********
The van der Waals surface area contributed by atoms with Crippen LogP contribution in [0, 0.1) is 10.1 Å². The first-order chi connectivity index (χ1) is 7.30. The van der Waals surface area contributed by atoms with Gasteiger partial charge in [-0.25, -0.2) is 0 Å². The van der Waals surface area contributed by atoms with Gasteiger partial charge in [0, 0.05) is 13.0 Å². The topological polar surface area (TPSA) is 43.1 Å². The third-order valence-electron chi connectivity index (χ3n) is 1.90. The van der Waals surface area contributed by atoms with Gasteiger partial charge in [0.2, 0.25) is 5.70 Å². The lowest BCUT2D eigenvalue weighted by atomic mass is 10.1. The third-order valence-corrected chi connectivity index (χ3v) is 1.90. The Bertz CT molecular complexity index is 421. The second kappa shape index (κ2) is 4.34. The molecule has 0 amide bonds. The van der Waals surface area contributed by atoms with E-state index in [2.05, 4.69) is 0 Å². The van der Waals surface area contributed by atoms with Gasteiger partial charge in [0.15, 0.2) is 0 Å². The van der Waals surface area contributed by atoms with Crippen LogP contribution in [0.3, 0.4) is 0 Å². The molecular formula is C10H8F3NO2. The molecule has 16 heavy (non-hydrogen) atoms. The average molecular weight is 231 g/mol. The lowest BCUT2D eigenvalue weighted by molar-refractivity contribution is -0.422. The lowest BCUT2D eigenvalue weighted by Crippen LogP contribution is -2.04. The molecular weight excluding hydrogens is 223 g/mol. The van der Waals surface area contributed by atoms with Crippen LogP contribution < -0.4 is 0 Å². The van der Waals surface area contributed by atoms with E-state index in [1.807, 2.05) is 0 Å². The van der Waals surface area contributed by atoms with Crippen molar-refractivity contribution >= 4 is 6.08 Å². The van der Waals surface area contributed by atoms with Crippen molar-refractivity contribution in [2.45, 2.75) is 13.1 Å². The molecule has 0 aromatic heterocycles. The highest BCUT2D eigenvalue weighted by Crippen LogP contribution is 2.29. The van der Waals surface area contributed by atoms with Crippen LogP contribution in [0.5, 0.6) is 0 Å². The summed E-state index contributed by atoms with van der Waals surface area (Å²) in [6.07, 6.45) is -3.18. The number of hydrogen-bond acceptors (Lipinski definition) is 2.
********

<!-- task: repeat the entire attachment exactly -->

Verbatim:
The van der Waals surface area contributed by atoms with Crippen LogP contribution in [0, 0.1) is 10.1 Å². The first-order chi connectivity index (χ1) is 7.30. The van der Waals surface area contributed by atoms with Gasteiger partial charge in [-0.25, -0.2) is 0 Å². The van der Waals surface area contributed by atoms with Gasteiger partial charge in [0, 0.05) is 13.0 Å². The topological polar surface area (TPSA) is 43.1 Å². The third-order valence-electron chi connectivity index (χ3n) is 1.90. The van der Waals surface area contributed by atoms with Gasteiger partial charge in [0.2, 0.25) is 5.70 Å². The lowest BCUT2D eigenvalue weighted by atomic mass is 10.1. The third-order valence-corrected chi connectivity index (χ3v) is 1.90. The Bertz CT molecular complexity index is 421. The second kappa shape index (κ2) is 4.34. The molecule has 0 amide bonds. The van der Waals surface area contributed by atoms with E-state index in [2.05, 4.69) is 0 Å². The van der Waals surface area contributed by atoms with Gasteiger partial charge in [0.15, 0.2) is 0 Å². The van der Waals surface area contributed by atoms with Crippen LogP contribution in [0.3, 0.4) is 0 Å². The molecular formula is C10H8F3NO2. The molecule has 16 heavy (non-hydrogen) atoms. The average molecular weight is 231 g/mol. The lowest BCUT2D eigenvalue weighted by molar-refractivity contribution is -0.422. The lowest BCUT2D eigenvalue weighted by Crippen LogP contribution is -2.04. The molecular weight excluding hydrogens is 223 g/mol. The van der Waals surface area contributed by atoms with Crippen LogP contribution < -0.4 is 0 Å². The van der Waals surface area contributed by atoms with E-state index in [1.807, 2.05) is 0 Å². The van der Waals surface area contributed by atoms with Crippen molar-refractivity contribution >= 4 is 6.08 Å². The van der Waals surface area contributed by atoms with Crippen molar-refractivity contribution in [2.45, 2.75) is 13.1 Å². The molecule has 0 aromatic heterocycles. The highest BCUT2D eigenvalue weighted by Crippen LogP contribution is 2.29. The van der Waals surface area contributed by atoms with Crippen LogP contribution in [0.5, 0.6) is 0 Å². The summed E-state index contributed by atoms with van der Waals surface area (Å²) in [6.07, 6.45) is -3.18. The number of hydrogen-bond acceptors (Lipinski definition) is 2.